This has been the most crucial budget in modern history – delivered against the backdrop of a global pandemic and recession.
Federal Treasurer Josh Frydenberg announced the government’s stimulus strategy to rebuild Australia’s economy on the 6th of October 2020.
Many of us working in construction watched with bated breath to see what we can look forward to – after dealing with widespread job losses and lower productivity due to COVID-19 restrictions around the world.
Still, it’s worth noting: as an essential service, we’ve fared better than most sectors.
This is exactly why federal and state governments should invest heavily in building projects, to best support our national recovery (construction accounts for around 10 per cent of the Australian economy, which is no small amount).
Does the 2020 federal budget do enough to meet this goal?
There’s been a mixed response.
Overall, yes, this budget is a saving grace for millions of workers who are worried about their jobs.
“Hundreds of thousands of small building and construction businesses will now have hope that they can stay afloat,” according to Denita Wawn, CEO of Master Builders Australia.
“The Budget will support the industry as the accelerator of economic recovery. It is going to support the country to build its way out of recession.”
But for some others, it falls short of expectations…
Keep reading to find out the reasons behind the praise and criticism.
Infrastructure has once again received the biggest slice of budget pie for the construction sector.
New and accelerated projects will receive $14 billion over four years.
For the next decade, $110 billion will be spent on land, transport and community infrastructure – to support local jobs and businesses (this is an increase of $10 billion for the infrastructure investment pipeline).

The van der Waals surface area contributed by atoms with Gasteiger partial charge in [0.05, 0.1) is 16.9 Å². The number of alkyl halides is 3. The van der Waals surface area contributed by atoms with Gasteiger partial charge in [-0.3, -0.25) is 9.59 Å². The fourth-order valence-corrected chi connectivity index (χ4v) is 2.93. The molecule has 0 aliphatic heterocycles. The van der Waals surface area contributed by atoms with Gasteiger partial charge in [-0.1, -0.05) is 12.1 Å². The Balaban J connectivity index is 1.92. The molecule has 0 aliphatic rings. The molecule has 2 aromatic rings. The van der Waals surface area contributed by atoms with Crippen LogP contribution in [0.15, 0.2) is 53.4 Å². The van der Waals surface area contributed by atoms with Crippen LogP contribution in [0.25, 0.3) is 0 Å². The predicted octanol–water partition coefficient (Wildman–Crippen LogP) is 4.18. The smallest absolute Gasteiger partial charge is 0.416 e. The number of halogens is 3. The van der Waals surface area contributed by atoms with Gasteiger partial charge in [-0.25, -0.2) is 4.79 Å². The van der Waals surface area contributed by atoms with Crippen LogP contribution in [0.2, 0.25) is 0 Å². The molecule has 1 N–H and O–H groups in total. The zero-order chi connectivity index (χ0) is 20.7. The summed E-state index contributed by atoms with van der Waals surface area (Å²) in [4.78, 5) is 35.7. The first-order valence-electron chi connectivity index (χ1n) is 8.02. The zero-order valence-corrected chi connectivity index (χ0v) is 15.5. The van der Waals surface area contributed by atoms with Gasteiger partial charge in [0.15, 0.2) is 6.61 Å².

Let’s look at some of the key infrastructure spending:
- $7.5 billion on rail and roads
- $4.5 billion for upgrading the National Broadband Network (announced before this budget)
- $2 billion for upgrading roads
- $1 billion for local roads, street lighting and footpaths
- $5 billion to help regional areas recover from drought
- $2 billion into the National Water Infrastructure Development Fund for regional Australia (10 year program)
- $50 million for farmers to upgrade their water infrastructure
- $250 million to improve recycling infrastructure
- Western Sydney Airport
- Dungowan Dam project
- Ettamogah Rail Hub
- Bruce Highway Upgrade
- Molonglo River Bridge
- Newcastle Inner City Bypass
- Wyangala Dam
- Western Australia Bus Lane Program
- Dungowan Dam
- Tasman Bridge upgrade
- Fast-tracking of energy infrastructure such as Marinus Link and Project Energy Connect
Criticism of infrastructure spending:
Although infrastructure spending has expanded by $10 billion, this will be spread over a decade.